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The In-Hospital Mortality Rates of Slaves and Freemen: Evidence from Touro Infirmary, New Orleans, Louisiana, 1855–1860

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Author Info

  • Pritchett, Jonathan B.

    ()
    (Tulane University)

  • Yun, Myeong-Su

    ()
    (Tulane University)

Abstract

Using a rich sample of admission records from New Orleans Touro Infirmary, we examine the in-hospital mortality risk of free and enslaved patients. Despite a higher mortality rate in the general population, slaves were significantly less likely to die in the hospital than the whites. We analyze the determinants of in-hospital mortality at Touro using Oaxaca-type decomposition to aggregate our regression results. After controlling for differences in characteristics and maladies, we find that much of the mortality gap remains unexplained. In conclusion, we propose an alternative explanation for the mortality gap based on the selective hospital admission of slaves.

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Bibliographic Info

Paper provided by Institute for the Study of Labor (IZA) in its series IZA Discussion Papers with number 3652.

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Length: 36 pages
Date of creation: Aug 2008
Date of revision:
Publication status: published in: Explorations in Economic History, 2009, 46 (2), 241-252
Handle: RePEc:iza:izadps:dp3652

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Keywords: New Orleans; Touro; slavery; Oaxaca-type decomposition; hospital;

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References

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  1. John Ham & Jan Svejnar & Katherine Terrell, 1998. "Unemployment and the Social Safety Net During Transitions to a Market Economy: Evidence from the Czech and Slovak Republic," William Davidson Institute Working Papers Series 169, William Davidson Institute at the University of Michigan.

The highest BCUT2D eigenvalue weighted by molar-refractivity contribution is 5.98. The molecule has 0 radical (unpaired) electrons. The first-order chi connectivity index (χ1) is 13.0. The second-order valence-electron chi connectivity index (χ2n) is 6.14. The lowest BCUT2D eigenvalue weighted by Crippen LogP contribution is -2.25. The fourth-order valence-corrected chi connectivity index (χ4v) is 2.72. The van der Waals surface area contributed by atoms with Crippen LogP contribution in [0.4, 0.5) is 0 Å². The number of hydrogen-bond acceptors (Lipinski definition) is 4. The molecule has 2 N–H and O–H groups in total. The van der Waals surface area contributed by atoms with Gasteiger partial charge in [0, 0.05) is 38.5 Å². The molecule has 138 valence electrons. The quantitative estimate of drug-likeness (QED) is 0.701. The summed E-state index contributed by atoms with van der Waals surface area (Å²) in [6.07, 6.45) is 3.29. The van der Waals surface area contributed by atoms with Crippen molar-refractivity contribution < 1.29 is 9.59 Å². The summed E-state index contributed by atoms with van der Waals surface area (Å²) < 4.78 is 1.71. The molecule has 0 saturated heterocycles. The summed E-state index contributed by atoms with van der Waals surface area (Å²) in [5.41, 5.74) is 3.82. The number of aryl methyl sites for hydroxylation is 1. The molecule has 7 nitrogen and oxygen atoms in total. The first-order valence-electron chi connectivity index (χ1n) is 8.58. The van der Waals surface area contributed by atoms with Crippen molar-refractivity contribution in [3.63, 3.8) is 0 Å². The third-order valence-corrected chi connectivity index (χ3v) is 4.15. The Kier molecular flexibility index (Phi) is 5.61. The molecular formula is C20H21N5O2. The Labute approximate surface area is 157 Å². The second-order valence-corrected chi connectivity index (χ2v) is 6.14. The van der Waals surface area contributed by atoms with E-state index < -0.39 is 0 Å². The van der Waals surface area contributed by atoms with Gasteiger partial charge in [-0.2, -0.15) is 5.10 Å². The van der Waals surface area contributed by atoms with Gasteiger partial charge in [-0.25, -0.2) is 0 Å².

2. Ronald L. Oaxaca & Michael R. Ransom, 1999. "Identification in Detailed Wage Decompositions," The Review of Economics and Statistics, MIT Press, vol. 81(1), pages 154-157, February.
  3. Abowd, John M & Killingsworth, Mark R, 1984. "Do Minority-White Unemployment Differences Really Exist?," Journal of Business & Economic Statistics, American Statistical Association, American Statistical Association, vol. 2(1), pages 64-72, January.
  4. Myeong-Su Yun, 2005. "A Simple Solution to the Identification Problem in Detailed Wage Decompositions," Economic Inquiry, Western Economic Association International, Western Economic Association International, vol. 43(4), pages 766-772, October.
  5. Tunali, Insan & Pritchett, Jonathan B, 1997. "Cox Regression with Alternative Concepts of Waiting Time: The New Orleans Yellow Fever Epidemic of 1853," Journal of Applied Econometrics, John Wiley & Sons, Ltd., John Wiley & Sons, Ltd., vol. 12(1), pages 1-25, Jan.-Feb..
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Cited by:
  1. Green, Tiffany L. & Hamilton, Tod G., 2013. "Beyond black and white: Color and mortality in post-reconstruction era North Carolina," Explorations in Economic History, Elsevier, Elsevier, vol. 50(1), pages 148-159.

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